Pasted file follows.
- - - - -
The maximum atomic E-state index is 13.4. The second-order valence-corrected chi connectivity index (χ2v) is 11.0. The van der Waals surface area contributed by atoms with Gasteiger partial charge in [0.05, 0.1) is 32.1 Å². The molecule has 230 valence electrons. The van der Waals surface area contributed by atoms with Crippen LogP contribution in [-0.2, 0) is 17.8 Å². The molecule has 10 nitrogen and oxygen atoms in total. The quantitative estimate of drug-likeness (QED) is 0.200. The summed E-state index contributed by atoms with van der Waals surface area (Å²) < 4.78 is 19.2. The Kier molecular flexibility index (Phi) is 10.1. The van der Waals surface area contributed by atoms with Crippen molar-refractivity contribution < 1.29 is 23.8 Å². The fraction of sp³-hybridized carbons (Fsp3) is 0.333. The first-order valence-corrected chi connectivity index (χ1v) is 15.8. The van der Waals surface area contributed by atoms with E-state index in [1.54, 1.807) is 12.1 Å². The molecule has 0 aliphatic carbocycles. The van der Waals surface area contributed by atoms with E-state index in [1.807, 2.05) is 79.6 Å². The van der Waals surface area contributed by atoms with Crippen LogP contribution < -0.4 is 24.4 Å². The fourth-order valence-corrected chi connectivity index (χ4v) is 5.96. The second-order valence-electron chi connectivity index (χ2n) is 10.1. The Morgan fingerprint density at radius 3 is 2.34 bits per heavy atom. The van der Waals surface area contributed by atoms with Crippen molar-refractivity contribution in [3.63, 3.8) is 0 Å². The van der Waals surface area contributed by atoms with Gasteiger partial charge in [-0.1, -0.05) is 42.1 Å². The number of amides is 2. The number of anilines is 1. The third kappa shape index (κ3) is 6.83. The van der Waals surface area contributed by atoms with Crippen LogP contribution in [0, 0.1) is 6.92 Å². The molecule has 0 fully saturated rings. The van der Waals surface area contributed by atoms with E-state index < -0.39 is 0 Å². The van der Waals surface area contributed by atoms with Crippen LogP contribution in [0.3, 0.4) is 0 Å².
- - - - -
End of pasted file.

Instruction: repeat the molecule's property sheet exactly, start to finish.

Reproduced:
The maximum atomic E-state index is 13.4. The second-order valence-corrected chi connectivity index (χ2v) is 11.0. The van der Waals surface area contributed by atoms with Gasteiger partial charge in [0.05, 0.1) is 32.1 Å². The molecule has 230 valence electrons. The van der Waals surface area contributed by atoms with Crippen LogP contribution in [-0.2, 0) is 17.8 Å². The molecule has 10 nitrogen and oxygen atoms in total. The quantitative estimate of drug-likeness (QED) is 0.200. The summed E-state index contributed by atoms with van der Waals surface area (Å²) < 4.78 is 19.2. The Kier molecular flexibility index (Phi) is 10.1. The van der Waals surface area contributed by atoms with Crippen molar-refractivity contribution < 1.29 is 23.8 Å². The fraction of sp³-hybridized carbons (Fsp3) is 0.333. The first-order valence-corrected chi connectivity index (χ1v) is 15.8. The van der Waals surface area contributed by atoms with E-state index in [1.54, 1.807) is 12.1 Å². The molecule has 0 aliphatic carbocycles. The van der Waals surface area contributed by atoms with E-state index in [1.807, 2.05) is 79.6 Å². The van der Waals surface area contributed by atoms with Crippen LogP contribution < -0.4 is 24.4 Å². The fourth-order valence-corrected chi connectivity index (χ4v) is 5.96. The second-order valence-electron chi connectivity index (χ2n) is 10.1. The Morgan fingerprint density at radius 3 is 2.34 bits per heavy atom. The van der Waals surface area contributed by atoms with Crippen molar-refractivity contribution in [3.63, 3.8) is 0 Å². The van der Waals surface area contributed by atoms with Gasteiger partial charge in [-0.1, -0.05) is 42.1 Å². The number of amides is 2. The number of anilines is 1. The third kappa shape index (κ3) is 6.83. The van der Waals surface area contributed by atoms with Crippen LogP contribution in [0, 0.1) is 6.92 Å². The molecule has 0 fully saturated rings. The van der Waals surface area contributed by atoms with E-state index < -0.39 is 0 Å². The van der Waals surface area contributed by atoms with Crippen LogP contribution in [0.3, 0.4) is 0 Å².